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VoxelJet Spoon in manufacture
Plastic model of the bowl printed by voxeljet
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voxjeljet finished spoon
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voxeljet rough cast
A rough cast of the spoon model
It is 2.30 metres high, 50 centimetres wide, weighs almost 20 kilograms and is the largest spoon that WMF has ever produced. Both its purpose and its manufacture, in which 3D printing plays a central role, are anything but normal.
Of course the giant specimen is not meant for conventional use but rather has been designed to highlight an optical phenomenon that anyone who has experienced the reflections and optical distortions of looking into a polished bowl of a spoon (the concave front of a spoon) would be familiar with. People interested in an explanation for this special optical feature will want to check out the "Viseum", the museum for optics and precision mechanics in Wetzlar. This is where the €10,000 WMF exhibit can be found, and it demonstrates the origin behind these reflections in XL format, so to speak.
Just as impressive as the spoon itself is the process of how it was made, most of which took place at the WMF model building studio in Geislingen. "While the manufacture of single oversize cutlery pieces is not unusual, we have never made anything of this size to date. However, not least due to 3D print technology, this project was completed quickly and without any problems", says Gerd Greiner, manager of the model building studio.
Real-life cutlery as template for the giant spoon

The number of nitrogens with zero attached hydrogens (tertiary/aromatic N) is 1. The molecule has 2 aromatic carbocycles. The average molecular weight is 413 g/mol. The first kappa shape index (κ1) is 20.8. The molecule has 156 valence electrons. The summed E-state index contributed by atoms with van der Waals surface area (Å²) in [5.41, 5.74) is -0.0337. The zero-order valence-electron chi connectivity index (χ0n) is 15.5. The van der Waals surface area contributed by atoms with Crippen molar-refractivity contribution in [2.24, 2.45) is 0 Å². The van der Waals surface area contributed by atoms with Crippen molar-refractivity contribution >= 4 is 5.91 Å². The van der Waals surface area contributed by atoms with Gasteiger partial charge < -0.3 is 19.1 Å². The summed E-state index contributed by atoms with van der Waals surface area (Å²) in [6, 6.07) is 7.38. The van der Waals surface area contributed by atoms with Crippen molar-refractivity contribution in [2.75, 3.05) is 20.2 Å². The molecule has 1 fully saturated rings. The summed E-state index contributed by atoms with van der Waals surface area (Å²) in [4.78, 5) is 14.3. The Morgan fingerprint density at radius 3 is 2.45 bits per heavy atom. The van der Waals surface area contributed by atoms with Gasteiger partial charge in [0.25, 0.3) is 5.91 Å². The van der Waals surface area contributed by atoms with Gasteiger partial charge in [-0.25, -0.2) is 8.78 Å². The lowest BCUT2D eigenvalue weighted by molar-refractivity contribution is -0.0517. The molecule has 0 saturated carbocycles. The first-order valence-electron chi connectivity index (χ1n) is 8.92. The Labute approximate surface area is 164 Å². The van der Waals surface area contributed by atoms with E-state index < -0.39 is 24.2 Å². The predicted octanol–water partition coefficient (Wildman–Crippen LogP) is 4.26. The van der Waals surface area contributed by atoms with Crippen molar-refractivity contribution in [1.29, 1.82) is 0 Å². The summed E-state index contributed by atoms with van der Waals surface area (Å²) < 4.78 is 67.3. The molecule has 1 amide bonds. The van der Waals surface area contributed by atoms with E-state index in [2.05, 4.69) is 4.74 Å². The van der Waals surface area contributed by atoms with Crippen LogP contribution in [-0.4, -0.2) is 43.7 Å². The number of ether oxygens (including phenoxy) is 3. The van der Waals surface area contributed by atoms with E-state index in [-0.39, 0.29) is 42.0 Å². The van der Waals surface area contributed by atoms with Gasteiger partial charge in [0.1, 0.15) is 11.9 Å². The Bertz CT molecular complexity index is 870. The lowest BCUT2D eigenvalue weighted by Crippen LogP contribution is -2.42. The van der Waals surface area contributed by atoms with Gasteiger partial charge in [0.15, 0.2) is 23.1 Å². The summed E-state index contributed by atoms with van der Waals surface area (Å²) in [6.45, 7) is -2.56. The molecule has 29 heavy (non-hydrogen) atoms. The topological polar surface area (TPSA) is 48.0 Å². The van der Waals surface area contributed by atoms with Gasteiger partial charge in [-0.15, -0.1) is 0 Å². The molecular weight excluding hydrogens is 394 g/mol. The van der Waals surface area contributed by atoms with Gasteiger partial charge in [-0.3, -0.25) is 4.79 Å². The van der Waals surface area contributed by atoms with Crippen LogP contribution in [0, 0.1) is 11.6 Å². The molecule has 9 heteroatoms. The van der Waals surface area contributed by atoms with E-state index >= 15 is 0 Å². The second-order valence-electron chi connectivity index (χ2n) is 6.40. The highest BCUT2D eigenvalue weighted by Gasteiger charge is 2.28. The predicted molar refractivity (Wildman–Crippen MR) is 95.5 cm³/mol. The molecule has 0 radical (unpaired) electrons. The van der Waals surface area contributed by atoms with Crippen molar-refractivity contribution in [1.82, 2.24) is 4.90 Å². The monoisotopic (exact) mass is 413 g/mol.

The well-known "Palma" WMF cutlery served as a template for the giant spoon. As part of a first step, the CAD data of the original Palma spoon was adjusted to the required size on the computer. This data was then transferred to the voxeljet service centre, where a high-performance printer VX1000 using the 3D printing method produced a plastic model of the bowl of the spoon. The industrial-type 3D printers from voxeljet are precision machines for producing models that require absolute attention to detail and a precise representation. The VX1000 generated the oversized bowl in plastic directly from CAD data using the so-called layer building method.
It took approximately 10 hours to create the entire model from thousands of micrometre-fine layers, which were selectively glued together with a binder. The large build space of the machine made it possible to print the bowl in one piece with the dimensions 850 x 416 x 192 millimetres and a layer thickness of 0.15 millimetres.
Considerable cost savings thanks to 3D printing
The unpacking process, during which excess material is removed from the model, was followed by a stiffening process using artificial resin, and subsequently by the finishing that completed the PMMA bowl, which was then used as the original model.
This process did away with the elaborate construction of a negative mould, resulting in significant cost and time savings. The printed PMMA model, which impressed with a high degree of mechanical stability and attention to detail, was used to quickly generate a sand mould.
that was cast in bronze. Subsequently the bowl was finished and coated with nickel, and finally attached to the spoon handle, which was made of brass and also coated with nickel. "The WMF spoon is another successful example of the ever increasing popularity of 3D printing beyond conventional application areas. We are really impressed with the creativity shown by users in applying 3D technology, which is still a fairly young method", says Rudolf Franz, COO of voxeljet technology GmbH.